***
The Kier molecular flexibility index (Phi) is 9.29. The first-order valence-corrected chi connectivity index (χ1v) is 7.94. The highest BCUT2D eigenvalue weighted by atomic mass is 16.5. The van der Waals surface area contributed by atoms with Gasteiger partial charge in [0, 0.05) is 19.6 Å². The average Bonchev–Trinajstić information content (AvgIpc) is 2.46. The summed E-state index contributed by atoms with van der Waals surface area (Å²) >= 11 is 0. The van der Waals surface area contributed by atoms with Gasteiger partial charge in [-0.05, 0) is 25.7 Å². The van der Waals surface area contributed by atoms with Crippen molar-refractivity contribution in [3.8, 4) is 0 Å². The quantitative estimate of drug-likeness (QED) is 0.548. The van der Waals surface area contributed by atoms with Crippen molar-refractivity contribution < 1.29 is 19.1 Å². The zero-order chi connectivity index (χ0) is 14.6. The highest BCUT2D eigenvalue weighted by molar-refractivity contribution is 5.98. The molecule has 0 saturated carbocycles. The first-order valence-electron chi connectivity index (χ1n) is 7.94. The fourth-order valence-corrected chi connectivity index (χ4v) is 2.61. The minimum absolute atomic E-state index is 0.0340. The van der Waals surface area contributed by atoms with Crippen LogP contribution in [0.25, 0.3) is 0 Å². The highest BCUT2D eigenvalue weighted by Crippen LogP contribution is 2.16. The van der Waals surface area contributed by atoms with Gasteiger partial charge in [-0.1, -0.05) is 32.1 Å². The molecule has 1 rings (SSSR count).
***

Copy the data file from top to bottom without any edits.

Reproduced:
The Kier molecular flexibility index (Phi) is 9.29. The first-order valence-corrected chi connectivity index (χ1v) is 7.94. The highest BCUT2D eigenvalue weighted by atomic mass is 16.5. The van der Waals surface area contributed by atoms with Gasteiger partial charge in [0, 0.05) is 19.6 Å². The average Bonchev–Trinajstić information content (AvgIpc) is 2.46. The summed E-state index contributed by atoms with van der Waals surface area (Å²) >= 11 is 0. The van der Waals surface area contributed by atoms with Gasteiger partial charge in [-0.05, 0) is 25.7 Å². The van der Waals surface area contributed by atoms with Crippen molar-refractivity contribution in [3.8, 4) is 0 Å². The quantitative estimate of drug-likeness (QED) is 0.548. The van der Waals surface area contributed by atoms with Crippen molar-refractivity contribution < 1.29 is 19.1 Å². The zero-order chi connectivity index (χ0) is 14.6. The highest BCUT2D eigenvalue weighted by molar-refractivity contribution is 5.98. The molecule has 0 saturated carbocycles. The first-order valence-electron chi connectivity index (χ1n) is 7.94. The fourth-order valence-corrected chi connectivity index (χ4v) is 2.61. The minimum absolute atomic E-state index is 0.0340. The van der Waals surface area contributed by atoms with Crippen LogP contribution in [0.25, 0.3) is 0 Å². The highest BCUT2D eigenvalue weighted by Crippen LogP contribution is 2.16. The van der Waals surface area contributed by atoms with Gasteiger partial charge in [-0.1, -0.05) is 32.1 Å². The molecule has 1 rings (SSSR count).